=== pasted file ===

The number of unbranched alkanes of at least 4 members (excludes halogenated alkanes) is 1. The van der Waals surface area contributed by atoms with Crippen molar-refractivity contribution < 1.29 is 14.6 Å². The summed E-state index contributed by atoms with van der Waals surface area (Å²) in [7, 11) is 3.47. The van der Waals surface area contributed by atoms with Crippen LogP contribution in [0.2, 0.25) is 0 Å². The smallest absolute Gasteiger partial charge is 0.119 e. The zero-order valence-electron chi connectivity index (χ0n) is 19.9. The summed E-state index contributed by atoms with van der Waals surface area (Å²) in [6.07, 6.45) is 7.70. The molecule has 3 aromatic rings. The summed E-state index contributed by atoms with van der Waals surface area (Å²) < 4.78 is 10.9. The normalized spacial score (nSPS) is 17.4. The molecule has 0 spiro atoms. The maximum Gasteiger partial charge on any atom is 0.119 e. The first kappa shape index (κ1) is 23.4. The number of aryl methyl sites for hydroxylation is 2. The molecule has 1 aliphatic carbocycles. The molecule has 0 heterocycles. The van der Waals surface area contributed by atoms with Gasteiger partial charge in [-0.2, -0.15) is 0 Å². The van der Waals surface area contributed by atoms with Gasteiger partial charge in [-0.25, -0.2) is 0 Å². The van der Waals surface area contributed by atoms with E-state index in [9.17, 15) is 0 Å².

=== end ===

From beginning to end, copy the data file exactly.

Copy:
The number of unbranched alkanes of at least 4 members (excludes halogenated alkanes) is 1. The van der Waals surface area contributed by atoms with Crippen molar-refractivity contribution < 1.29 is 14.6 Å². The summed E-state index contributed by atoms with van der Waals surface area (Å²) in [7, 11) is 3.47. The van der Waals surface area contributed by atoms with Crippen LogP contribution in [0.2, 0.25) is 0 Å². The smallest absolute Gasteiger partial charge is 0.119 e. The zero-order valence-electron chi connectivity index (χ0n) is 19.9. The summed E-state index contributed by atoms with van der Waals surface area (Å²) in [6.07, 6.45) is 7.70. The molecule has 3 aromatic rings. The summed E-state index contributed by atoms with van der Waals surface area (Å²) < 4.78 is 10.9. The normalized spacial score (nSPS) is 17.4. The molecule has 0 spiro atoms. The maximum Gasteiger partial charge on any atom is 0.119 e. The first kappa shape index (κ1) is 23.4. The number of aryl methyl sites for hydroxylation is 2. The molecule has 1 aliphatic carbocycles. The molecule has 0 heterocycles. The van der Waals surface area contributed by atoms with Gasteiger partial charge in [-0.2, -0.15) is 0 Å². The van der Waals surface area contributed by atoms with Gasteiger partial charge in [-0.25, -0.2) is 0 Å². The van der Waals surface area contributed by atoms with E-state index in [9.17, 15) is 0 Å².